The Principle of Absolute Advantage by auu87272

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									       International Trade Models

• Mercantilism;
• The Classical Theories:
  – The Principle of Absolute Advantage
  – The Principle of Comparative Advantage
• The Heckscher-Ohlin-Samuelson Model;
• Alternative Trade Theories
                          Mercantilism

A school of thought dominant before the
19th century, which advocated restrictive
trade policies, so as to maximize exports
and minimize imports for the sake of
accumulating gold and foreign exchange
         The Principle of Absolute
                       Advantage

“If a foreign country can supply us with a
commodity cheaper than we ourselves can
make it, better buy it of them with some part
of the product of our own industry, employed
in a way in which we have some advantage”
            Wealth of Nations, Adam Smith
      The Principle of Comparative
                         Advantage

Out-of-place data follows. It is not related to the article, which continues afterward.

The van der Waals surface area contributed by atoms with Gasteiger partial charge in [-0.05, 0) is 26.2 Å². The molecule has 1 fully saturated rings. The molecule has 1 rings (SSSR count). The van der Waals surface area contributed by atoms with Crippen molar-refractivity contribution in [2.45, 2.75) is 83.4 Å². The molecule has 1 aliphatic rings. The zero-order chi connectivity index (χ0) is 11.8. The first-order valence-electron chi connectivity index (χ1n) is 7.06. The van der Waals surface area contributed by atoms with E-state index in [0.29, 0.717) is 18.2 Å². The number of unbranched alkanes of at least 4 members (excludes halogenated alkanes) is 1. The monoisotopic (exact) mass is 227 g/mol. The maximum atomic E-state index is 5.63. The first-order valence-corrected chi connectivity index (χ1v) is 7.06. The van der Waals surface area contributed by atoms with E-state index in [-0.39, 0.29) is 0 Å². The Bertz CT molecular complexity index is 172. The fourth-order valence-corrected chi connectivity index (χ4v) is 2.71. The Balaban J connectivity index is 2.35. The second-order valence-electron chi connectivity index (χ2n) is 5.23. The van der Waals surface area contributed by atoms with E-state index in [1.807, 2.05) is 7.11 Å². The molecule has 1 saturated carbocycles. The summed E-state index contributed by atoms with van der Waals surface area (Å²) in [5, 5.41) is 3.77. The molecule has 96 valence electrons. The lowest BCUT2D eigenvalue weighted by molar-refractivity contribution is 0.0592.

“A nation, like a person, gains from trade by
exporting the goods or services in which it has its
greatest comparative advantage in productivity
and importing those in which it has the least
comparative advantage.”
                                    David Ricardo
        The Law of Comparative
                     Advantage

Mutually beneficial trade is possible
whenever relative prices (opportunity
costs) between two goods differ in
two countries.
                The Gains From Trade

  A nation’s gains from   The fact that a nation
  trade consists of two   unequivocally gains
  components:             from international
• the gain from the       trade does not mean
  reallocation of         that all groups within
  consumption; and        the nation necessarily
• the gain from           gain: in fact some
  specialization in       groups will lose.
  production.
                             Who Gains?

• Producers and workers in the export industry
  gain as a result of higher world prices and a
  larger volume of trade;
• Consumers of the import competing good gain
  as a result of lower world prices and a larger
  supply; and
• Firms which use imported components and
  materials in their production process gain as a
  result of lower import prices.
                              Who Loses?

• Producers and workers in the import-
  competing industry lose due to increased
  competition from imports;
• Consumers of the export good lose due to the
  smaller supply available to the local market
  and higher world prices; and
• Firms which use exportable components and
  materials in their production process lose due
  to increased prices.

								
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